• If someone recommends you on Linkedin do you need to reciprocate
  • Do you become ‘friends’ with your students
  • and so on…

Some Plans for 2011

January 21, 2011 1 comment

South Beach, Miami Writing for The Web

Something I revisited last year, running a workshop for Netskills in May, which I’ll be doing again in March. It’s a topic that really interests me and I’ll be looking to build my knowledge further this year. I’ve made a start with Janice Redish’s excellent book: Letting Go of the Words which emphasises the importance of web content being conversational.  I’m also planning to apply the general good practice guidelines to online learning and come up with a “Writing for the VLE” guide.

Webinars

Last year I co-facilitated a few webinars here at LSE,  some for a Health Economics masters and one with the LSE Careers Service on using Linkedin.  It’s a challenging format and one we will be experimenting with further this year; myself and my colleague Sonja Grussendorf are planning to offer staff a series of lunchtime webinars after Easter.  When planning last year’s LinkedIn one I found the Live Online Learning – a facilitator’s Guide from Onlignment really useful.

Continue reading Some plans for 2011

Linkedin Webinar

November 5, 2010 Leave a comment

Linkedin SmurfsGreat feedback for the first LSE Careers Service / CLT Webinar which focused on using Linkedin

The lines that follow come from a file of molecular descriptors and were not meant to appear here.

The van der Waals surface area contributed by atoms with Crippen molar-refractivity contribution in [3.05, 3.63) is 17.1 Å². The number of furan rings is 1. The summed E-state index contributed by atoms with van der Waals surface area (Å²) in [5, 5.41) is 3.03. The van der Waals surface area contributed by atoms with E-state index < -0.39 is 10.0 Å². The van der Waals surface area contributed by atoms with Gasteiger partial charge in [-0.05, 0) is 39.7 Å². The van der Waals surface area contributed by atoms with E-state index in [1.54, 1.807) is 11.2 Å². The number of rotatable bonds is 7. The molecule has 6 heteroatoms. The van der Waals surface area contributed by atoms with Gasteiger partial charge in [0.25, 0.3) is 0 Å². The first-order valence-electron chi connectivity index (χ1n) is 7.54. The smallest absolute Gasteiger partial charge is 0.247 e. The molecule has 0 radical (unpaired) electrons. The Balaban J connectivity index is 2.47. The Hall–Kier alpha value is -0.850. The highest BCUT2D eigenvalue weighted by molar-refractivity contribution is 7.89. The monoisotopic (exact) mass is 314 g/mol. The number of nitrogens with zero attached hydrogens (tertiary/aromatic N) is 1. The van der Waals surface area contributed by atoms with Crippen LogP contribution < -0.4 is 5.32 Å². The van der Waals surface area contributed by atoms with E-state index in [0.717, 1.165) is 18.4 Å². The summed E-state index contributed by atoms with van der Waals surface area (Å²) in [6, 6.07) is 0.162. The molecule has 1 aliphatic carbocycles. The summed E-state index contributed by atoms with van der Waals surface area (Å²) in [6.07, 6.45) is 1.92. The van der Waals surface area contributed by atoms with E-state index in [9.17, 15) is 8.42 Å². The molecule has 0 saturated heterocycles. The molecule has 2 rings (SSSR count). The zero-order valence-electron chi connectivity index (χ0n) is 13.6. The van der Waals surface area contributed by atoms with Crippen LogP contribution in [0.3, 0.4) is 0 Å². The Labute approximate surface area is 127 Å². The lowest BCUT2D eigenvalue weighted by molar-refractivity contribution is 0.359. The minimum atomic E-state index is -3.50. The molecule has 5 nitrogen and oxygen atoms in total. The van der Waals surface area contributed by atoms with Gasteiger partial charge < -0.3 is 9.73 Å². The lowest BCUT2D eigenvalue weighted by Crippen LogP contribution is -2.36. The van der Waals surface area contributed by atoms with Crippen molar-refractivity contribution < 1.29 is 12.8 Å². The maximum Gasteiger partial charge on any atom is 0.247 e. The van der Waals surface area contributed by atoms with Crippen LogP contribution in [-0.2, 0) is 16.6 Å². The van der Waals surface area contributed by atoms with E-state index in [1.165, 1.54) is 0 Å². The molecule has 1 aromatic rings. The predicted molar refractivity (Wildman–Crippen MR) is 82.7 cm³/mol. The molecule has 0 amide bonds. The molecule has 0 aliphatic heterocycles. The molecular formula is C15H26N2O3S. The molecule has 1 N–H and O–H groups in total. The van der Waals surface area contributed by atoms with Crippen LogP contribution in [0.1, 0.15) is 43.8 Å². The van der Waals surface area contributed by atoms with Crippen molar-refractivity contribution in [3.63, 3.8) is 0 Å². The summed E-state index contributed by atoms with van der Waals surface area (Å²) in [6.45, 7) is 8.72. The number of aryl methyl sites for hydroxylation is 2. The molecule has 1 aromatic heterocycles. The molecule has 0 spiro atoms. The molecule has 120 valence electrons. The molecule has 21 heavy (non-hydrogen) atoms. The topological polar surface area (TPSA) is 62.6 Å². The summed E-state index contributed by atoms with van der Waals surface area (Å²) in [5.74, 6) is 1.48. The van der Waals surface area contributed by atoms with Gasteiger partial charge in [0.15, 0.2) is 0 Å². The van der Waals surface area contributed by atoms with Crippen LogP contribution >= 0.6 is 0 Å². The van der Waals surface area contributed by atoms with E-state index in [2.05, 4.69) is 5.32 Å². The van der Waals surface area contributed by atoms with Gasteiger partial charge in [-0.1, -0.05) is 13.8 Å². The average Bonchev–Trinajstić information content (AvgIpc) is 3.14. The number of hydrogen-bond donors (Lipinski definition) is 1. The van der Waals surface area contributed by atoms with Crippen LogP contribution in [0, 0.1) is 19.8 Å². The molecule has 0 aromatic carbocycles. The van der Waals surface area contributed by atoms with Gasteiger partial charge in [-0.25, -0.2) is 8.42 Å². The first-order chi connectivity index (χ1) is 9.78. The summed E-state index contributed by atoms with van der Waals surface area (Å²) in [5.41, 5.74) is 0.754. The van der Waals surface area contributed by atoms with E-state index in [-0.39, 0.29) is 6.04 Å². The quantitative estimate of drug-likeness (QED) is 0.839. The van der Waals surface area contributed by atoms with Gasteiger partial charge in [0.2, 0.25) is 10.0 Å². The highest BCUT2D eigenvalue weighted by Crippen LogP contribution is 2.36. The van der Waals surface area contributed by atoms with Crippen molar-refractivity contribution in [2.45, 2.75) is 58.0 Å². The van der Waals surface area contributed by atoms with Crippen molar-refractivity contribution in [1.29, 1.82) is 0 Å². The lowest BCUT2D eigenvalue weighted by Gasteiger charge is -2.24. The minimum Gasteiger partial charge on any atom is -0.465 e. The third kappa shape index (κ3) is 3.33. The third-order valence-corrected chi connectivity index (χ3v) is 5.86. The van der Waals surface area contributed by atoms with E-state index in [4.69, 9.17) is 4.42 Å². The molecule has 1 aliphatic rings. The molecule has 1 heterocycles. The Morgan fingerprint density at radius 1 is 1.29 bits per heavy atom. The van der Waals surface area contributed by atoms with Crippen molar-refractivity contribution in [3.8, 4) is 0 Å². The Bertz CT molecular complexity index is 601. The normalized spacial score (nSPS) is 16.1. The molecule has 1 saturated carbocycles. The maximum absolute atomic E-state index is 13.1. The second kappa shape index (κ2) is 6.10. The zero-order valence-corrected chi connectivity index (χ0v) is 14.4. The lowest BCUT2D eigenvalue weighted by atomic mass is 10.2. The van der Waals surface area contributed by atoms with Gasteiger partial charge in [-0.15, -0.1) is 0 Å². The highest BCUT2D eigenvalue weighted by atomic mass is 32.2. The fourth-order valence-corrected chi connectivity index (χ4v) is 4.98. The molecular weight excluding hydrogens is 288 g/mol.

As part of my work with the LSE Careers Service I co-facilitated a Webinar about Linkedin for job-hunting students. It was the first time we had offered a webinar and the first time we had run a session specifically on Linkedin.  The feedback was very positive:

“A really useful talk and a great way to communicate with the careers service. Thank you”

  • 9 out of 12 said they would make more use of Linkedin as a result of attending the webinar
  • All 12 participants want the Careers Service to run more sessions as webinars

The webinar covered 4 topics:

  1. What is Linkedin? Why use it?
  2. Your Profile – Get Noticed
  3. Get Connected
  4. Researching & Getting More Connected

We tried to minimise the chalk-&-talk by building in some interaction: stopping regularly for questions and using the built-in question tools.  It is very easy for the mind (& fingers!) to wander off in a Webinar so you need strategies for dealing with this!

Image: http://www.flickr.com/photos/99zeros/474752493/

Would be nice if…

May 14, 2009 1 comment